Is Your Project ‘Substantially Complete’?

In the case of the “Cobbler’s Kids have no Shoes” I recently renovated my kitchen. With 25 years of project management experience under my belt (10 years in the construction trades) a space this size should not be a challenge….right? This is not a project for the faint of heart. As I began my mission, I quickly realized I had many expert opinions I needed to analyze in order to create a Business Requirements Document (which was never written). And off we go…..

I only had one requirement…a seven foot sliding door in order to allow easier disposal of the fourteen foot Christmas tree that resides in the living room for the holiday season. After a short conversation with the stakeholders it was decided that an external contractor should be engaged in order to ensure a timely completion to the project.

Very soon, there were new additions to the project, such as a new gas stove, which by the way needs to match the new refrigerator. Without a project plan we charged on into the renovation. After measuring and ordering the new countertop, the stove arrived. Luckily it was the same size as the one leaving otherwise that would have meant rework and more cost.

When I was a teenager, just completing my secondary school education diploma, I wanted to be a professional drummer. My brother-in-law “the plumber” suggested I get a trade, just in case the music thing didn’t pan out. Words of wisdom. When changes to my non-existent project plan needed to happen I was able to make the necessary electrical, plumbing, HVAC, and gas changes instantly instead of waiting for the tradesmen to arrive. Again, a huge savings but the changes were never calculated or budgeted for.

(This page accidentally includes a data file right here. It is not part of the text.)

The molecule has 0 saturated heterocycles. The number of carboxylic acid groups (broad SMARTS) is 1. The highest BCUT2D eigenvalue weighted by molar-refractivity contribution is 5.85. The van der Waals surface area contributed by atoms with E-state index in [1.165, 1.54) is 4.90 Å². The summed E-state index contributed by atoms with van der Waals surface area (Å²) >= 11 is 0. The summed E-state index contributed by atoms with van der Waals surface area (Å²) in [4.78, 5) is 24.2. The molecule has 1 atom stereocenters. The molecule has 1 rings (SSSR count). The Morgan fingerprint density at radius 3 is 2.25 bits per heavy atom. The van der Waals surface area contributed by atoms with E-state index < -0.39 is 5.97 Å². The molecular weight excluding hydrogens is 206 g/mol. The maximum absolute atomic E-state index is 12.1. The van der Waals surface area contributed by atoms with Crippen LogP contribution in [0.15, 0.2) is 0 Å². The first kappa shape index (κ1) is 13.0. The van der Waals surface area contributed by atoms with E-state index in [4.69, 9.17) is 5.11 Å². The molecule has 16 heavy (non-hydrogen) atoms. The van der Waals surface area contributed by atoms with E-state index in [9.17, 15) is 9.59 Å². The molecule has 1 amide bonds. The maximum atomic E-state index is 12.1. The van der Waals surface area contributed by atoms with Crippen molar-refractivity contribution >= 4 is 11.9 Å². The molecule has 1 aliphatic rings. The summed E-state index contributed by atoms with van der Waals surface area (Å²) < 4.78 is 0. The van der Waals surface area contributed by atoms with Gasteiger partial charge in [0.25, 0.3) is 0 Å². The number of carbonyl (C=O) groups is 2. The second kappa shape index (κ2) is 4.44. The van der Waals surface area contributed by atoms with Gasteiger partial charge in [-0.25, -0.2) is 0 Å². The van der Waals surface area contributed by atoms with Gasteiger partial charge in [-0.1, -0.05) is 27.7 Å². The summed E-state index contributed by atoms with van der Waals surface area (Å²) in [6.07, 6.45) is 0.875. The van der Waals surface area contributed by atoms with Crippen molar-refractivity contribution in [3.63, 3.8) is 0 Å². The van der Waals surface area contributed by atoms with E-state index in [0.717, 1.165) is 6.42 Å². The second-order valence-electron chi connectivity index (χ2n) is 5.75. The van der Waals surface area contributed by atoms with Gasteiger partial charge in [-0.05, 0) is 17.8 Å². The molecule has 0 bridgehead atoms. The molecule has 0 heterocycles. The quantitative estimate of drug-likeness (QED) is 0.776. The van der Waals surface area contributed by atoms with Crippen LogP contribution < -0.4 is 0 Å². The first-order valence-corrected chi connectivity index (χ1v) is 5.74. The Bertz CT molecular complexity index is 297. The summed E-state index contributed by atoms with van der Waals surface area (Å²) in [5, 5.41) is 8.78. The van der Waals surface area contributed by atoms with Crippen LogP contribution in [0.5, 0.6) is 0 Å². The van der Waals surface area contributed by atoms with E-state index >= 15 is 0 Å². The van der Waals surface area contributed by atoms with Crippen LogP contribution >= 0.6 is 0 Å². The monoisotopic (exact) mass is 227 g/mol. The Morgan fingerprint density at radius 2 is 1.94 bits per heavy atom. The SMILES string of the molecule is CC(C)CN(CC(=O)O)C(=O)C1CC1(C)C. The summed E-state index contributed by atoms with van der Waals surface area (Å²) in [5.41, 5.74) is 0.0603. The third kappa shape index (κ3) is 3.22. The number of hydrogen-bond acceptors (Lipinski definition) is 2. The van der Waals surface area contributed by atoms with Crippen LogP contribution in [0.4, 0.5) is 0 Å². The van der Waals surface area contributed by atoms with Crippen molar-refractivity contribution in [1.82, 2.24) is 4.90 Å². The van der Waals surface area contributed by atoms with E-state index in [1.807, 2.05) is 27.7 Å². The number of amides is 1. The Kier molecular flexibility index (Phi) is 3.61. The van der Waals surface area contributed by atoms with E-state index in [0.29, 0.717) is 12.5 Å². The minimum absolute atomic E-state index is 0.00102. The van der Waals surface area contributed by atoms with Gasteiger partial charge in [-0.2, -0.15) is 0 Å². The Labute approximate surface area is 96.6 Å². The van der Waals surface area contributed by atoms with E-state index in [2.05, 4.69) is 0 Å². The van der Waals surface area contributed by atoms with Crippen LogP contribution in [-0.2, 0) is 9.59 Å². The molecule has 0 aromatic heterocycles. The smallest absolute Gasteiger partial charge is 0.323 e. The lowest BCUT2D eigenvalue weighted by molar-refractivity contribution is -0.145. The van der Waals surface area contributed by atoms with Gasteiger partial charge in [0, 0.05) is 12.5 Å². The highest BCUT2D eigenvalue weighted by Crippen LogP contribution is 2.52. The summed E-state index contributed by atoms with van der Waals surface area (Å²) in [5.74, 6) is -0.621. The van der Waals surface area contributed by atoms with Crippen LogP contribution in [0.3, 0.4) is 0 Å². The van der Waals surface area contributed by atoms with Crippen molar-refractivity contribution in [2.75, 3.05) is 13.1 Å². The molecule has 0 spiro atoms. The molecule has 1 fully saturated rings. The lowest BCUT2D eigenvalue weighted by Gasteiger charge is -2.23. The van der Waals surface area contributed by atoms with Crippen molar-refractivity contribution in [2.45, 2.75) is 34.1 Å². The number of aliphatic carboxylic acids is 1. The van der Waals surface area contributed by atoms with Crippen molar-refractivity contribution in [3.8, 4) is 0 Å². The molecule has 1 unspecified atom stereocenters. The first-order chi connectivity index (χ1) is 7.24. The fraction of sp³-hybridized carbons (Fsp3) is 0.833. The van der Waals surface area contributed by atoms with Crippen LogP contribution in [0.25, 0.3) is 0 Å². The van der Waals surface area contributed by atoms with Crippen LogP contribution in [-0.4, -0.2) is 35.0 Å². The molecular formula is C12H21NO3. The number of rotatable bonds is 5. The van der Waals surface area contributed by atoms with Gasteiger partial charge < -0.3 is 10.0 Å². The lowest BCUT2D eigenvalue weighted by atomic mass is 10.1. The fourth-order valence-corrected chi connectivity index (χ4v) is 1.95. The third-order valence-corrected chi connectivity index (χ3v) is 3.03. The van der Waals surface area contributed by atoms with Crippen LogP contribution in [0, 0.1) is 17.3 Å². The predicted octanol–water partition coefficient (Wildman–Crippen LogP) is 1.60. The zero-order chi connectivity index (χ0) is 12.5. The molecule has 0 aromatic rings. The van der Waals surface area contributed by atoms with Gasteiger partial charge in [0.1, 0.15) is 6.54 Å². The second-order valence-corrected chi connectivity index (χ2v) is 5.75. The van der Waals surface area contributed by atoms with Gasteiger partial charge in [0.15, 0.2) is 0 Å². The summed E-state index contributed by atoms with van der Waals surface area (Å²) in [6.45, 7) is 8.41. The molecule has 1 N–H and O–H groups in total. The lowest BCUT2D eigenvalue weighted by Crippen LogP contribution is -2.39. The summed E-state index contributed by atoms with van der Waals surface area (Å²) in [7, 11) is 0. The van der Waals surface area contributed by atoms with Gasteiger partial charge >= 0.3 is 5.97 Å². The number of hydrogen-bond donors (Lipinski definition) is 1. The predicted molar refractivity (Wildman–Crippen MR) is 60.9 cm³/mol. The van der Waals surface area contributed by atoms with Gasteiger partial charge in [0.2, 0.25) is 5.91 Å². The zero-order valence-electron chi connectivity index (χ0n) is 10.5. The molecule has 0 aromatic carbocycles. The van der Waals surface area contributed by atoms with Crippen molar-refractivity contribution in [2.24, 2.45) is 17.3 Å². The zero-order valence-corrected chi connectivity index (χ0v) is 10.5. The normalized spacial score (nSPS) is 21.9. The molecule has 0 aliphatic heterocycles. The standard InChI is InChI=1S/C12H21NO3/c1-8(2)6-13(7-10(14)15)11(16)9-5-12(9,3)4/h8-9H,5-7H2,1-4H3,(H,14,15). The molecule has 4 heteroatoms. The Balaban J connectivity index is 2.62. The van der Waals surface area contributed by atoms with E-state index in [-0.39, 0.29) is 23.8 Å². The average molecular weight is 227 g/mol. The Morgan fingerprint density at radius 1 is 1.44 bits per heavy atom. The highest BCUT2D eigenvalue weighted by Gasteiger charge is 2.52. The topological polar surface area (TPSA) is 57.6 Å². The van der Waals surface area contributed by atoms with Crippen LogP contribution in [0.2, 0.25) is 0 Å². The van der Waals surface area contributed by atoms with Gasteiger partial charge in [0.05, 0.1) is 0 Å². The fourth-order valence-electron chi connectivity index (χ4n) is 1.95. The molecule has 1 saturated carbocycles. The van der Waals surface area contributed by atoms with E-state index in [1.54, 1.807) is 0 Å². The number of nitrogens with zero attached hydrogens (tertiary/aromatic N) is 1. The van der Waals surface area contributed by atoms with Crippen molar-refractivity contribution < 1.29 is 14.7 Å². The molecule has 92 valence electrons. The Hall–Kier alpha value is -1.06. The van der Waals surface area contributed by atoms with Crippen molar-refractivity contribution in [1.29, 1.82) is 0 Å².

When the renovation was “substantially complete” (which is a construction term that means the sink is working but it drains into a pail and we’ll get back to it if there is any money left in the budget), the contractor was released from his contract leaving many of the finishing touches incomplete.

Other projects have now been introduced and have dependencies on the completed kitchen project. As a result, the kitchen has fallen from the priority list and the new projects are also being delayed. So far the stakeholders haven’t really complained much but I can’t depend on this level of patience to continue for much longer. As we head into another beautiful central Ontario Labour Day weekend, and I see my buddies heading off to the cottage or the golf course, I will be standing on the front porch with my tool belt on and my trusty hammer at my side waving as they head for Nirvana.

The project is going into its second year and while it is getting done it’s taking an extremely long time to complete.  Without a schedule or a completed scope plan many of the small things are being missed. SO the question is why didn’t I create a project plan for this home renovation? I have the tools, I have the knowledge, so why wasn’t this task completed? Because I am a professional. I don’t read installation instructions and I don’t build project plans for projects I do myself….until now!

If you are interested in learning more about how Logixsource can assist you with developing your project plan, contact Heather Cartwright or Scott Savage at

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